An unexpected visitor
Recently we have been extremely lucky to have a pack of wild dogs join us on Kapama Private Game Reserve. The African Wild Dog, or “painted dog” is listed as endangered on the IUCN RED LIST and is the second most endangered mammal in Africa. With home ranges of up to 1000 square km and almost always on the move, together with numbers thought to be less than 5000 and not even 300 in the Kruger area, you can imagine the excitement amongst the rangers.
The first time I heard them being called in, I was very confused. When rangers talk about animals over the radio, we use the local Shangaan names for the animals. I heard them call the wild dogs by their Shangaan name, I had to ask my tracker Godsave, what was being called in, as it was a first for me. Once I knew what the species was, my heart rate and excitement skyrocketed.
The ranger that had spotted them earlier said it looked like they were ready to be on the move again. Now just keep in mind that when wild dogs are on the move, they can travel incredible distances in a short period. So, I knew that keeping up with them would be extremely difficult. But with hopes still high I made my approach.
Luckily, they decided to hang around the dam for a bit longer and as we arrived, we got to see them. I was so excited, and my excitement filtered through onto my guests. I had no words and couldn’t speak; my guests were very understanding because they realised how special it was to be a part of this pack’s morning activities. You realise something is truly special when your ranger is at a loss for words and takes out their camera to capture the moment.
We sat for a while just observing their behaviour and what they were doing. What made this even more special, was not just a pack of wild dogs, but we could see young pups with them as well.
The pups were having an absolute blast of a time trying to pull a stick out from the water, they eventually got it right and proceeded to play with it, just like most dogs would.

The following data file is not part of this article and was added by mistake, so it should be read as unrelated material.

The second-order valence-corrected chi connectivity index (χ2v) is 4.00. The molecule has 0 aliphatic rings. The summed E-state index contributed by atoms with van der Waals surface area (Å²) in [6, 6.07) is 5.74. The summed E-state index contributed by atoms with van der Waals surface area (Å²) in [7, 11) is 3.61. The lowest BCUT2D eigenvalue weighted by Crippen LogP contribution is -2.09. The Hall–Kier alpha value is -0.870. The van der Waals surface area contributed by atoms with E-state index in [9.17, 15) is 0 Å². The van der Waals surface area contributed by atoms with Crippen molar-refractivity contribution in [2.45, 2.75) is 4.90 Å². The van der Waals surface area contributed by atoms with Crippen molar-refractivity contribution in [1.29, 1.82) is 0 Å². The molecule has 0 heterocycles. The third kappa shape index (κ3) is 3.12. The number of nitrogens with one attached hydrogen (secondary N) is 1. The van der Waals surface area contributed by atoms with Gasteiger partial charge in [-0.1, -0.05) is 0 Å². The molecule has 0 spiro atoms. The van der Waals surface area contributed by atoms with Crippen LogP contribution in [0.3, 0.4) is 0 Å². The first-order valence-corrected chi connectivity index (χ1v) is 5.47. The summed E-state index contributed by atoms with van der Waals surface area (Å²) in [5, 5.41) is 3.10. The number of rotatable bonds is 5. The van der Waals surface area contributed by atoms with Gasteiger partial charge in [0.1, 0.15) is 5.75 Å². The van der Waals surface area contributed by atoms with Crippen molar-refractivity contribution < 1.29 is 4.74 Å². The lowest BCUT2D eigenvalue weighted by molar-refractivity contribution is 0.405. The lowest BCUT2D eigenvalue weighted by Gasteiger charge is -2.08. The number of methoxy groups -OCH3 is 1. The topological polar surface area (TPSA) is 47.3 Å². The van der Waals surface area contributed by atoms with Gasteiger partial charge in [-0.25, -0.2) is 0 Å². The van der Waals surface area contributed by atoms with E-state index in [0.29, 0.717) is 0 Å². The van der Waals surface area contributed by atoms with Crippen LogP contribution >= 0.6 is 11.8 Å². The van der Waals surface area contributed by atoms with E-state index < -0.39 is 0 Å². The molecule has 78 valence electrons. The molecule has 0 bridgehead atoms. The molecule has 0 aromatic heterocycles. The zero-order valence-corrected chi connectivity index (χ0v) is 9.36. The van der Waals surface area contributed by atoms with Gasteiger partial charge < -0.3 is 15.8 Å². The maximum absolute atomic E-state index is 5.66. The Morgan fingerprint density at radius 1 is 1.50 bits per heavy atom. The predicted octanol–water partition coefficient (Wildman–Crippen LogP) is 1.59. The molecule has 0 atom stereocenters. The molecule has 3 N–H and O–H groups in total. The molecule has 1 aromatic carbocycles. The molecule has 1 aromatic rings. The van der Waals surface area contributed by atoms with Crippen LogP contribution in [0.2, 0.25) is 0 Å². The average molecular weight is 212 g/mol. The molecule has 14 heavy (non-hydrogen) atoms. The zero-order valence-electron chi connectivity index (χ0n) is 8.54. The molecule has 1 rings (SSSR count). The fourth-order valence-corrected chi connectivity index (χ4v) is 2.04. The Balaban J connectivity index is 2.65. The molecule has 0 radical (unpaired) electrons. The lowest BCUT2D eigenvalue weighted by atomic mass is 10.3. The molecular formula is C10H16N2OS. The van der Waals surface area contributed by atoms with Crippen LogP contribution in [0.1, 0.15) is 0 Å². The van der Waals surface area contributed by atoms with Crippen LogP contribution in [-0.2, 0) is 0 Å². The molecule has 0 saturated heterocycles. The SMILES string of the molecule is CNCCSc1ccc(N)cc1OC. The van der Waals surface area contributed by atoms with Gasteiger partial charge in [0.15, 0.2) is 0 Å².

While the adults just ran around sniffing the ground and making sure the pups were well behaved. After a while, I managed to regain composure and could then explain a bit about these incredible animals to my guests.
– Pups are born in a den and remain there for the first 3 months
– All pack members help take care of the pups
– Wild dogs are regarded as one of the most successful hunters with a success rate of over 80%
– As they have so much stamina, they chase their prey over large distances tiring them out
– The weakest fall behind and become prey
– Females are generally bigger than males
– The coloured pattern of each dog is unique and is used for individual identification
– They lack dewclaws on the front legs, unlike other canid species
After admiring them for a while suddenly the adult individuals ran towards the pups and they were all interacting with each other by rubbing themselves against one another. That happened for a brief moment and they all got up and ran off into the distance.
We tried to follow them but like I mentioned before, they can travel long distances in a short period, so it was difficult to keep visual. They then disappeared into the bush, but we got to be a part of their morning routine, even if it was only for a short time.
Story and photos by River Lodge Ranger Brian Dann & Tracker Godsave
He slowly moved back into an open section of the bush. I followed him so my guests could get a few photos in before he decided to go deeper into the thicket. However, instead of moving further in, he lay down in the open with perfect photo opportunities.